After many years of trial and error, enhanced by extensive research into what motivates people, the environmentalists had perfected their art, developing formulas for almost any situation, any cause. They learned how to boil any issue down to bullet points which would stick in memory.

    Environmentalists are claiming to be trying to help us save the salmon fishery of Bristol Bay. Meanwhile, those same environmentalists are trying to stop salmon fishing all along the West coast of America, to “save” the Orca whales. They’re trying to save the fish that they’re trying to prevent us from fishing for.

  4. State land. The mine is not of federal land. Salmon can be re-established elsewhere if some salmon spawning beds were lost. We can have both as long as things are done properly and we make sure that there is not a reduction in salmon runs. It is also important that they put the land back so it looks presentable, not just leave a mess.

    • I offered the Pebble Partnership a shot at using the non-reactive tailing as a base for topsoil, covering the otherwise barren land.
      The Pebble area is weather fractured rock, without enough surface area for anything higher than lichen and moss to extract nutrients.
      The non-reactive tailing is nothing more than sand, which could be sprayed over the rocks, into the crevices and cracks, and provide enough surface area for higher order plants to extract nutrients. It would become self-mulching very quickly.
      It would eventually act as a filter for whatever natural pollutants ocure in the area, and increase habitat for higher order fauna.
      In other parts of the world, Israel, China, huge areas of desert sand is being converted into fertile top-soil.

  5. Mrs Downing,
    Your article itself demonstrates your lack of understanding of this issue and our region. You state; “a letter from another group of Alaska Tribes says they are actually supportive of the permitting process.” In reality the groups who sent this letter are not tribes, they are corporations. You are highlighting a divide that has less to do with differences in what the people of the region want and a whole lot more to do with difference created with the implementation of ANSCA.

    Alaska Peninsula Corporation and Iliamna Natives Limited are NOT tribes and the two people quoted in your article have been long-time paid advocates of the Pebble Limited Partnership.

    As far as communities closest to the site- Nondalton is THE closest, and in partnership with a dozen other downstream Tribes reached out to NCAI for support. The fact remains that the vast majority of Bristol Bay’s residents and Tribes oppose this project and the permitting process is disregarding the best interests of ALL Alaskans interested in a fair fact-based process, including Senator Murkowski.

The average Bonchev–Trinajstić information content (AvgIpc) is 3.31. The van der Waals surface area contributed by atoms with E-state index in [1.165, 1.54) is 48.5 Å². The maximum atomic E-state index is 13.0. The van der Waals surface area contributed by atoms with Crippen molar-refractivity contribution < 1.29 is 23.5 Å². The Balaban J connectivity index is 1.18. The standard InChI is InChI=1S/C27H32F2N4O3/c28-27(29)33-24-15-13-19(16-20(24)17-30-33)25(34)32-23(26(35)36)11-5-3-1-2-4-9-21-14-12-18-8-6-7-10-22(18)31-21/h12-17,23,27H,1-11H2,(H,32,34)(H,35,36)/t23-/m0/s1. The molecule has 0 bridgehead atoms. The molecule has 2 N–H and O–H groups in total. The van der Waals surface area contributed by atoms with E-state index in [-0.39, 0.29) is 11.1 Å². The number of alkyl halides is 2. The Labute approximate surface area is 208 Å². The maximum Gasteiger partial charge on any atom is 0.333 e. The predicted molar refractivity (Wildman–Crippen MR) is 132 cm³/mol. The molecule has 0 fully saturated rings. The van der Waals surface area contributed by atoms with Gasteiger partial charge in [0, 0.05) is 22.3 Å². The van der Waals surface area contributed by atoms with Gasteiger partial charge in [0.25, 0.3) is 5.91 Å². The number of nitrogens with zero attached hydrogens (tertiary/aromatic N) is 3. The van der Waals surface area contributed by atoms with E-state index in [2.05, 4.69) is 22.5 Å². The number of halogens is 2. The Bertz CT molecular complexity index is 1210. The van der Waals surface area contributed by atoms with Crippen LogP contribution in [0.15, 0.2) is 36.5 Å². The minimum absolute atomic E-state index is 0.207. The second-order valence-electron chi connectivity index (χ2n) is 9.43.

SD, Thank you for your attention to our issue but please do a little more research before allowing yourself to be spoon-fed Pebble Propaganda.

    • “Alaska Peninsula Corporation and Iliamna Natives Limited are NOT tribes…”

      “With the Alaska Native Reorganization Act, an amendment of the Indian Reorganization Act of 1934, the U.S. government formally recognizes Alaska Natives, as it had American Indian tribes in the earlier legislation. Federal funding will be available to villages if they abandon their traditional forms of government and adopt a city council–style government.”

      City councils are corporations. There’s 228 or so IRA/ANRA villages in Alaska. You saying that they’re not tribes, or part of tribes?

      Also, the vast majority of BB’s residents don’t dare voice support of Pebble. They can get ostracized, harassed, bullied, and all that. Even here in Anchorage I don’t dare put a “Mine Pebble” sticker on my Challenger, because I have a $500 deductible and can’t afford attracting vandalism.

      The traditional high-class clans are desperately clinging to their ancient authority and lions share of resources. The low-casts having good paying jobs are a threat to that.

      The “No-Pebble” gang live in an echo chamber, hearing only what they want to hear.

  6. I believe Pedro Bay village is the closest, and half the people support pebble, but the other half are the elites of the village with the money and the power to control the village council. Therefore the “village” says anti-pebble, but the regular people sing a different tune. I wonder if a vote in each village would really uncover the power of deception that the environmentalists manage to pull off? It’s a David and Goliath story. Who can fight the EPA, the Boombergs, the crazy Thundbergs and Hollywood simultaneously. The biggest sham is all the hypocritical commercial fisherman that make their millions holding the only permit passed from father to son over generations, in their massive aluminum mined boats, while working in the oil industry for 40+ years just to become an environmentalist sympathizer when it suits their retirement plans… Give me a break, there are real people with real families that need a real future.

  7. Passion runs deep on this issue, making desired consensus hard to achieve. The interviewees who spoke to Suzanne are expressing that they want to see a fair permitting process that addresses concerns. Yes they are interested in jobs, but no, they won’t commit to being absolutely in favor until they want to see what shakes out in terms of risk and how they propose to deal with that risk – I’m impressed with the wisdom and courage shown and the faithfulness of the reporting.